Buying into Fair Trade

Buying into Fair Trade: Culture, Morality, and Consumption

Keith R. Brown
Copyright Date: 2013
Published by: NYU Press
Pages: 199
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  • Book Info
    Buying into Fair Trade
    Book Description:

    Stamped on products from coffee to handicrafts, the term fair trade has quickly become one of today's most seductive consumer buzzwords. Purportedly created through fair labor practices, or in ways that are environmentally sustainable, fair-trade products give buyers peace of mind in knowing that, in theory, how they shop can help make the world a better place. Buying into Fair Trade turns the spotlight onto this growing trend, exploring how fair-trade shoppers think about their own altruism within an increasingly global economy. Using over 100 interviews with fair-trade consumers, national leaders of the movement, coffee farmers, and artisans, author Keith Brown describes both the strategies that consumers use to confront the moral contradictions involved in trying to shop ethically and the ways shopkeepers and suppliers reconcile their need to do good with the ever-present need to turn a profit. Brown also provides a how-to chapter that outlines strategies readers can use to appear altruistic, highlighting the ways that socially responsible markets have been detached from issues of morality. A fascinating account of how consumers first learn about, understand, and sometimes ignore the ethical implications of shopping, Buying into Fair Trade sheds new light on the potential for the fair trade market to reshape the world into a more socially-just place. Keith Brown is Assistant Professor of Sociology at Saint Joseph's University in Philadelphia, Pennsylvania.

    eISBN: 978-0-8147-2538-2
    Subjects: Sociology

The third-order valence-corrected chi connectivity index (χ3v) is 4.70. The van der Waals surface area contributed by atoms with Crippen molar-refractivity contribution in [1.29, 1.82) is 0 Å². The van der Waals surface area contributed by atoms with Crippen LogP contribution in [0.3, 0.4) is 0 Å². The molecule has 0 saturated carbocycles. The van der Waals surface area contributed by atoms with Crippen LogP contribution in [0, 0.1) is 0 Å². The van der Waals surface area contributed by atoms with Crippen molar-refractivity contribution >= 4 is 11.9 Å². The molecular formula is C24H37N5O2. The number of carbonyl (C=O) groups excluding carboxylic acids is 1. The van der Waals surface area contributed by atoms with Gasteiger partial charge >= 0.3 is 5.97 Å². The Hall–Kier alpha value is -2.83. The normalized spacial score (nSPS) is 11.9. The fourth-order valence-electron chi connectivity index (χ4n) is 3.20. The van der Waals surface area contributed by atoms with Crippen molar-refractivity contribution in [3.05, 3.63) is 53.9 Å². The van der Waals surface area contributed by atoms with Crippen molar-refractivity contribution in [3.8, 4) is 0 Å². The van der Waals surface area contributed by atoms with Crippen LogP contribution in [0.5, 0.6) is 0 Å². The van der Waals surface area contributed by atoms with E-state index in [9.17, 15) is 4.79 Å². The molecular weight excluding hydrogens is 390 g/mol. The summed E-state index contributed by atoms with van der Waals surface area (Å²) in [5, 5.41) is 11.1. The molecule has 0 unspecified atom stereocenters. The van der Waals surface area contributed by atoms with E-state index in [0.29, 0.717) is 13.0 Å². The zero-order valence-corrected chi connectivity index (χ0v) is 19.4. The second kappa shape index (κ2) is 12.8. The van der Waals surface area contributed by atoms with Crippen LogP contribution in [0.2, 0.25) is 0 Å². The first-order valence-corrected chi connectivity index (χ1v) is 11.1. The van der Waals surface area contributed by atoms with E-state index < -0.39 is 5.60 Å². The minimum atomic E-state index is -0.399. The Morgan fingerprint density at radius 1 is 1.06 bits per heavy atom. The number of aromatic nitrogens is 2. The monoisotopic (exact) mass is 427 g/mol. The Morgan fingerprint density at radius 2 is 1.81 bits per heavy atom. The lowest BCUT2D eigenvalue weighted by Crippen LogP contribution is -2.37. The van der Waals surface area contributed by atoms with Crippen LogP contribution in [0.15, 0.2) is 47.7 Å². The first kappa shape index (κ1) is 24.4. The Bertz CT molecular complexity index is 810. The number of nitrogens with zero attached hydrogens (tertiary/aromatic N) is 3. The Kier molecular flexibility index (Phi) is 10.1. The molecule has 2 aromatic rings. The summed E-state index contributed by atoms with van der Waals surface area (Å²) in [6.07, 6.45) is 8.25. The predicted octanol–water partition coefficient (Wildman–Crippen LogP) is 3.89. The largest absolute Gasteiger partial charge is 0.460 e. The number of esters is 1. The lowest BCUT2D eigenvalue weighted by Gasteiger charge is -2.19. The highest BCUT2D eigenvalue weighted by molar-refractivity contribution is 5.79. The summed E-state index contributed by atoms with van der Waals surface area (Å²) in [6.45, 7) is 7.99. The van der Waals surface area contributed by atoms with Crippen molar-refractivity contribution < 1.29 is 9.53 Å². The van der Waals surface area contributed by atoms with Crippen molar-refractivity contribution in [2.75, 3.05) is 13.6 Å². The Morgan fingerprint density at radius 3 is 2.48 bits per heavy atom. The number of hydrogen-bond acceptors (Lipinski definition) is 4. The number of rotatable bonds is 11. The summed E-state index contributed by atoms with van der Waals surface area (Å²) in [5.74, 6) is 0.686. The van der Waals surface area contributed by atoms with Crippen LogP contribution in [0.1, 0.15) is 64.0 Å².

Table of Contents

  1. Front Matter
    (pp. i-iv)
  2. Table of Contents
    (pp. v-vi)
    (pp. vii-xii)
  4. 1 A Taste of Life in the Nicaraguan Campo
    (pp. 1-30)

    During my first night in thecampo(countryside), I was alert to unfamiliar sounds: a bat flew in and out of my room, roosters crowed throughout the night, and a woman pounded fresh corn tortillas before the sun rose. My room looked like it had been used for storage before being converted into lodging for fair-trade ecotourists. It was damp because of the dirt floor and the incessant rain. The wooden walls were dilapidated and almost transparent. Unlike our host families, who had no such protections, my fellow travelers and I slept under nets to protect us from mosquitoes carrying...

  5. 2 “Just One Normal Coffee”: Crafting Joe’s Moral Reputation
    (pp. 31-54)

    “Can I just get a regular cup of coffee?” the frustrated and caffeine-deprived woman asked upon entering Joe’s café for the first (and probably last) time. “I’ve had the organic-type coffee before, and I don’t want anything like that.” Joe, who was working the counter, blushed. He assured the woman that he sold only the “highest quality” coffee beans picked by workers who “are paid fairly.” He even added one of his oft-repeated but not entirely true refrains: “No children picked the beans in this coffee.”¹ But the customer did not look convinced, so Joe exclaimed, “Ma’am, just have a...